Review: Path of Revenge by Russell Kirkpatrick (Orbit)

Title: Path of Revenge
Author: Russell Kirkpatrick
Publisher: Orbit
Published: 7 August 2008
Review Copy

In my Contains Spoliers post on Path of Revenge I said there was a danger with multiple threads that the reader looses interest in one more of them, well in this case I lost interest in all of them, which is a shame as there was a lot of promise at the start.

Path of Revenge is a series of quests. The object of the quests seems to ultimately (and in a few books time) to end at the Undying Man who has ruled for 2000 years and Husk manipulating events so that these quests culminate in his revenge against the Undying Man. The problem though is it really isn’t clear. The three threads seem so aimless. They wander around for too long and they get trusted assistance too easily. And because of the descriptions of place are detailed and the characters movement between places is so mundane it’s as if nothing happens for pages at a time.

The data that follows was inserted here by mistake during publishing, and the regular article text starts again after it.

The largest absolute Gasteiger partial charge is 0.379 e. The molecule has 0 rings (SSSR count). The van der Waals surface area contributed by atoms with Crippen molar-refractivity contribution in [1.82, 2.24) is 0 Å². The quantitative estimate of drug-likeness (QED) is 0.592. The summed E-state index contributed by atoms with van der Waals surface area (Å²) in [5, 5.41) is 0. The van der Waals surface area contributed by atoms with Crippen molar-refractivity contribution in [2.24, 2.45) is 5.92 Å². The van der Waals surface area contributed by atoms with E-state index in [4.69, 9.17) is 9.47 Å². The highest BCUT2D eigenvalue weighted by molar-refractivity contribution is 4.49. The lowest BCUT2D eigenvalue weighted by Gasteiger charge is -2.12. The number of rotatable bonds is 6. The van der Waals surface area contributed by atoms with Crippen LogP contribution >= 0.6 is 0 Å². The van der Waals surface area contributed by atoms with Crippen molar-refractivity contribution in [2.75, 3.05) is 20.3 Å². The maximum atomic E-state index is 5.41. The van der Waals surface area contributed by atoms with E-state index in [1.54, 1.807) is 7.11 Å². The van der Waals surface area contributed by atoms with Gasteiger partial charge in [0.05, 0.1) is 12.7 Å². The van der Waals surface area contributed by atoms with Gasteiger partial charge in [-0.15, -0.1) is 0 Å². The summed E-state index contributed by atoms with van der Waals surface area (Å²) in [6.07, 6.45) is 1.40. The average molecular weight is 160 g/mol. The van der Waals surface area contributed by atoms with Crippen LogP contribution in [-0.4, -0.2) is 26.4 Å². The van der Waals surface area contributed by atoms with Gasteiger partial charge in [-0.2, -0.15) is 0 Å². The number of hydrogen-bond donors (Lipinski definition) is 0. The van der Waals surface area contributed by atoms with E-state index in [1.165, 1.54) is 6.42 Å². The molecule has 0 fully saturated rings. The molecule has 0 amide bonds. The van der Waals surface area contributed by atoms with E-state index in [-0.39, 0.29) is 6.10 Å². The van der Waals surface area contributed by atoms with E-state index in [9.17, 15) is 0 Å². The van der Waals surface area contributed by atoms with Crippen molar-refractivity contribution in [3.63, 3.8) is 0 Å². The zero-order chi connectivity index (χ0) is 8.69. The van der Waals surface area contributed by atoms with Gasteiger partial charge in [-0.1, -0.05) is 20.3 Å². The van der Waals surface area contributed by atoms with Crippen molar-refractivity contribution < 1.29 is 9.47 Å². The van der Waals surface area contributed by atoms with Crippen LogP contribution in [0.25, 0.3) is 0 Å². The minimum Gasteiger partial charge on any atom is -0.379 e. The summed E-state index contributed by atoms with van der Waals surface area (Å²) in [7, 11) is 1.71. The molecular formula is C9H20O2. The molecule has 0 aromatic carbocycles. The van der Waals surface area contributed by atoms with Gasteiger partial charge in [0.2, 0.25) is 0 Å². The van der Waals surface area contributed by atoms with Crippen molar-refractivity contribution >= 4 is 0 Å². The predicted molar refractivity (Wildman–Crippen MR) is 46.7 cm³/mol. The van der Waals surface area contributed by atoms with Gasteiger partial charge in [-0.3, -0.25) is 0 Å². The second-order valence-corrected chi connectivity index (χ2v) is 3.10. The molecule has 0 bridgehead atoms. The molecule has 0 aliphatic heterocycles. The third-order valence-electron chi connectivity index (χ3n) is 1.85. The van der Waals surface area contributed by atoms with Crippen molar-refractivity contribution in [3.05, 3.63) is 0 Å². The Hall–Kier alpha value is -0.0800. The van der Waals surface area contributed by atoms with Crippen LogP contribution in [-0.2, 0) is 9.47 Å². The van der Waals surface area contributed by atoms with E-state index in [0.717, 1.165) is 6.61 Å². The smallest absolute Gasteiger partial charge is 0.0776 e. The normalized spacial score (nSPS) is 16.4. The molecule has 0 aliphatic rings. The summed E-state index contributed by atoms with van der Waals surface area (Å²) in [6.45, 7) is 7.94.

This is a real shame as the central story and its history seems interesting and Kirkpatrick has thought it out but even he seems to loose interest towards the end of book one, which isn’t really an end as things fizzle out rather than explode, probably because he’s aiming at the long haul but I need a climax to carry me on.

As much as I liked Stella (Queen), Lenares (Cosmographer) and Neotos (Fisherman) I don’t have that need to know what happens to them as I don’t have a clear idea of what the point of the last 600 pages has been. The revelations that I was expecting didn’t really happen and in one scene where a revelation really should have been clear as crystal you’re left guessing at what second sun is burning and what secret is revealed between character but not shared with the reader.

There are nice moments. Most of them at the beginning when each character is ‘home’ and the concentration is on them rather than the place and you get to know each of them. I’m not sure that Kirkpatrick has the skills to keep everything under control. It’s as if he’s drawing the lines between numbers and missing the bigger picture.

I guess that Kirkpatrick wanted it to be an immersive experience but really I was left wanting to get them to get a move on that combined with anti-climactic ending meant that I’ve got little motivation to see them wander for another potential 1200 pages.

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